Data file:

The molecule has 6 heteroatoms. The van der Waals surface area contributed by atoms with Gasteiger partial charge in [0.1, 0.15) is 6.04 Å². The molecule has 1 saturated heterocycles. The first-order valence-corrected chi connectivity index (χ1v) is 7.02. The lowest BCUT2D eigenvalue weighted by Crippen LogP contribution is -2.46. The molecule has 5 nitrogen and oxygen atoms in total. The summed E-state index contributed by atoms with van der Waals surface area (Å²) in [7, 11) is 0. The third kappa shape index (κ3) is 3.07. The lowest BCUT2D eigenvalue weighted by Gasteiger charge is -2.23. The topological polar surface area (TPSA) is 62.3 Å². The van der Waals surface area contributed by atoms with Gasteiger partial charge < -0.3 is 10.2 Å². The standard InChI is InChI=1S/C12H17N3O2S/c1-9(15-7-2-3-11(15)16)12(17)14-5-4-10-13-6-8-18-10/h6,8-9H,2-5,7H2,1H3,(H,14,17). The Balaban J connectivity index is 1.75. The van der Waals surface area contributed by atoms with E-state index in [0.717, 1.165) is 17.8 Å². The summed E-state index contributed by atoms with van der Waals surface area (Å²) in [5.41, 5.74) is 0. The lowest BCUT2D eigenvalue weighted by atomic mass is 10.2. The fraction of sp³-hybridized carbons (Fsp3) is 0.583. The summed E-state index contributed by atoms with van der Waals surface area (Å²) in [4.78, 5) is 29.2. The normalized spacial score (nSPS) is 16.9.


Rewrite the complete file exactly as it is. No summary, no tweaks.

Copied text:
The molecule has 6 heteroatoms. The van der Waals surface area contributed by atoms with Gasteiger partial charge in [0.1, 0.15) is 6.04 Å². The molecule has 1 saturated heterocycles. The first-order valence-corrected chi connectivity index (χ1v) is 7.02. The lowest BCUT2D eigenvalue weighted by Crippen LogP contribution is -2.46. The molecule has 5 nitrogen and oxygen atoms in total. The summed E-state index contributed by atoms with van der Waals surface area (Å²) in [7, 11) is 0. The third kappa shape index (κ3) is 3.07. The lowest BCUT2D eigenvalue weighted by Gasteiger charge is -2.23. The topological polar surface area (TPSA) is 62.3 Å². The van der Waals surface area contributed by atoms with Gasteiger partial charge < -0.3 is 10.2 Å². The standard InChI is InChI=1S/C12H17N3O2S/c1-9(15-7-2-3-11(15)16)12(17)14-5-4-10-13-6-8-18-10/h6,8-9H,2-5,7H2,1H3,(H,14,17). The Balaban J connectivity index is 1.75. The van der Waals surface area contributed by atoms with E-state index in [0.717, 1.165) is 17.8 Å². The summed E-state index contributed by atoms with van der Waals surface area (Å²) in [5.41, 5.74) is 0. The lowest BCUT2D eigenvalue weighted by atomic mass is 10.2. The fraction of sp³-hybridized carbons (Fsp3) is 0.583. The summed E-state index contributed by atoms with van der Waals surface area (Å²) in [4.78, 5) is 29.2. The normalized spacial score (nSPS) is 16.9.